Years after his smash hit, ‘One Time’ was first released, rapper Kiernan ‘AKA’ Forbes is still facing a copyright lawsuit regarding the 1980’s track he sampled for the song that was first lodged in 2016.
According to a report published by Sowetan Enos Thembinkosi Lubisi, one of the members of an 80s group called Future, claims that AKA’s ‘One Time’ was adapted from his hit song, Party Weekend.
Sony Music South Africa is also involved in the case because Lubisi alleges that they are trying to hijack the copyrights of the song by claiming that he signed over its rights to them.
Lubisi has since filed papers at the South Gauteng High Court and asked the court to declare him the sole copyright-holder of both songs due to the fact that never gave anyone any permission to rework the song nor did he sign away his rights to it.
Daily Sun once reported on AKA admitting to using some of Lubisi’s work and offered to apologise to him for not crediting the 68-year-old producer. In the same report, AKA claimed that he wanted to credit the producer, but struggled to locate him.
Despite the drama, Lubisi told Daily Sun that he loved what AKA did with his version of the song, stating “I like the way he sings. His song reminds me of the music made in the ’80s. I am pretty impressed with him. But next time he must give credit where it is due.”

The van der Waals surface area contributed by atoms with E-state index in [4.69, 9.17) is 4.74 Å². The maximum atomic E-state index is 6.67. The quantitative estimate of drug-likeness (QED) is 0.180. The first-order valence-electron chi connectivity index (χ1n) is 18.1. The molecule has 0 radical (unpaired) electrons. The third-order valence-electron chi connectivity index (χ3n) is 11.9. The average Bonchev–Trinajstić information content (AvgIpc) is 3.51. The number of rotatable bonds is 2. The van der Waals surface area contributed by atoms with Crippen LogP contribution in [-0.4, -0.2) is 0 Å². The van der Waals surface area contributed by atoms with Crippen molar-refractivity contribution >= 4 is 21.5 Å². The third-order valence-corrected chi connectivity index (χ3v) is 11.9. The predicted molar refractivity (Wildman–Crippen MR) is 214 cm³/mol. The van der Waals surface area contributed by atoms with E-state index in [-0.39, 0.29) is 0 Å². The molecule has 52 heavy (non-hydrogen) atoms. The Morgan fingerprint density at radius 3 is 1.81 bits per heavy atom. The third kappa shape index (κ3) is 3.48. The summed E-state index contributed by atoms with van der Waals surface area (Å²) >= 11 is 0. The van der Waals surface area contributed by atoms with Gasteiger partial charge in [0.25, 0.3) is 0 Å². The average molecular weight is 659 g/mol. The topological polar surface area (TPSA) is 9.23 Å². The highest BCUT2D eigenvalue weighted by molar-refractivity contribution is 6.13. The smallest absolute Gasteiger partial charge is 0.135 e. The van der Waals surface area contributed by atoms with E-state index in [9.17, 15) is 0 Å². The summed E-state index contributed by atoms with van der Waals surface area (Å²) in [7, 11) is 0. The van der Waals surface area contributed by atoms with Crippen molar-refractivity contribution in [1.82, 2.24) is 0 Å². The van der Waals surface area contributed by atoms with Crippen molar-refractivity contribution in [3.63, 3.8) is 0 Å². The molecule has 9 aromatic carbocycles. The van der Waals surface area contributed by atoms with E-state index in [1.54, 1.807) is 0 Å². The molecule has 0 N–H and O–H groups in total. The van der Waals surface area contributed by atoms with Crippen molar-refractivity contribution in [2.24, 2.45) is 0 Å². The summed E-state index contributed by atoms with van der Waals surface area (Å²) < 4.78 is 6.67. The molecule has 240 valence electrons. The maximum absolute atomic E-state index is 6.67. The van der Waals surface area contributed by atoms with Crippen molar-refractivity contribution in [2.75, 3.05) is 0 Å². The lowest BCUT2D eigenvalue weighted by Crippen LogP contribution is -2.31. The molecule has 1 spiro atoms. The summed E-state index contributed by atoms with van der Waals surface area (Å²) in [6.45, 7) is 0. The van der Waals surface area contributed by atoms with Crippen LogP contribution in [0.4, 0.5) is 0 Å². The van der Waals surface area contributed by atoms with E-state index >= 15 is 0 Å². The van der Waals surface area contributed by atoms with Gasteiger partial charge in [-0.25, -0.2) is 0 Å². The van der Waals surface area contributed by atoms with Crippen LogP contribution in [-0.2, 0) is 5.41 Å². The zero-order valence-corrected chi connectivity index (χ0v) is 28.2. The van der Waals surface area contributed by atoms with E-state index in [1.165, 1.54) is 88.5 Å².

The pair eventually met and Lubisi stated that he and AKA entered into an agreement with Universal Music South Africa to share the proceeds generated by AKA’s song in terms of violation of his copyright.
The agreement was later reneged on after Sony Music South Africa approached Universal and claimed that the song belonged to them and that Lubisi signed over the song to MINC. According to Sony, MINC ceded all their rights to EMI, which was eventually taken over by Sony. Lubisi denies this, stating that he had never dealt with any of the aforementioned companies before.
Universal Music’s Managing Director, Ryan Hill, told Sowetan that they were under the impression that Lubisi had reached an agreement to give the artist 60% of the composer rights to the track. Hill went on to add, “this was signed by Universal and AKA and was sent to Sony for their [perusal] and Lubisi’s signature. Universal has not been advised by anybody that the dispute was not resolved.”
Sony Music’s legal department said they did not receive any court papers and could not comment.
Main image credit: instagram.com/akaworldwide by Austin Malema